“Given their combination of toxicity, addictiveness, prevalence, and effect on non-users, it’s clear that to maximize the possible public health benefits of our regulation, we must focus our efforts on the death and disease caused by addiction to combustible cigarettes,” FDA Commissioner Scott Gottlieb said in a statement. Currently, there are no limits on nicotine, which occurs naturally in tobacco plants.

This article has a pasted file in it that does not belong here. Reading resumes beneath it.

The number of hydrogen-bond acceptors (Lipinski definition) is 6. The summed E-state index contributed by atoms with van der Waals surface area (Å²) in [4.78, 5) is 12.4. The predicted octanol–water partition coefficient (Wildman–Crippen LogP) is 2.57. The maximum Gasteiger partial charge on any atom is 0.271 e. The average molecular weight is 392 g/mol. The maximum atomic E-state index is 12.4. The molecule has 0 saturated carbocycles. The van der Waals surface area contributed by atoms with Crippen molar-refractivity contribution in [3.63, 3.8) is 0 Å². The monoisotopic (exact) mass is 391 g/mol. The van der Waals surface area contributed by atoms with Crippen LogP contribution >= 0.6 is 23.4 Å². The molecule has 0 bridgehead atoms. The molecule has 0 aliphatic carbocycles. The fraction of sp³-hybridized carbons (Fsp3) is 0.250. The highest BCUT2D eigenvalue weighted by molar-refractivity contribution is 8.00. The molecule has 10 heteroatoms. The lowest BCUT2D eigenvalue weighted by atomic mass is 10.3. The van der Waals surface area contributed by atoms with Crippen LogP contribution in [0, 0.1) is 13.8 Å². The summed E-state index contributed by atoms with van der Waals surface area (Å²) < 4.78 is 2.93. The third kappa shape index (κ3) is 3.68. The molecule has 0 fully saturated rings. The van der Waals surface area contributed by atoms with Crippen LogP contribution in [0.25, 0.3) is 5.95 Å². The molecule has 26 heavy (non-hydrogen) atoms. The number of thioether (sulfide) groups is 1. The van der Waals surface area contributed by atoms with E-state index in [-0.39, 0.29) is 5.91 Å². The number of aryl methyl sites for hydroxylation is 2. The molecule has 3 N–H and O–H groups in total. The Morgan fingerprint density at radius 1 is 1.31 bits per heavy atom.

The attempt to restrict nicotine would represent a first in global efforts to reduce smoking-related deaths. The FDA estimates the U.S. smoking rate could fall as low as 1.4 percent by 2060, down from the 15 percent of adults who smoke now. The agency also calculates that about 5 million more people would quit cigarettes within one year of implementing limits. The greatest impact would come from preventing young people from ever becoming addicted, the hope is. Limiting nicotine “could help keep future generations of kids who experiment with cigarettes from making the deadly progression from experimentation to addiction,” said Mitch Zeller, the head of the FDA’s tobacco center. Smoking causes more than 480,000 deaths each year. A new battle will begin without soubts with big tobacco companies.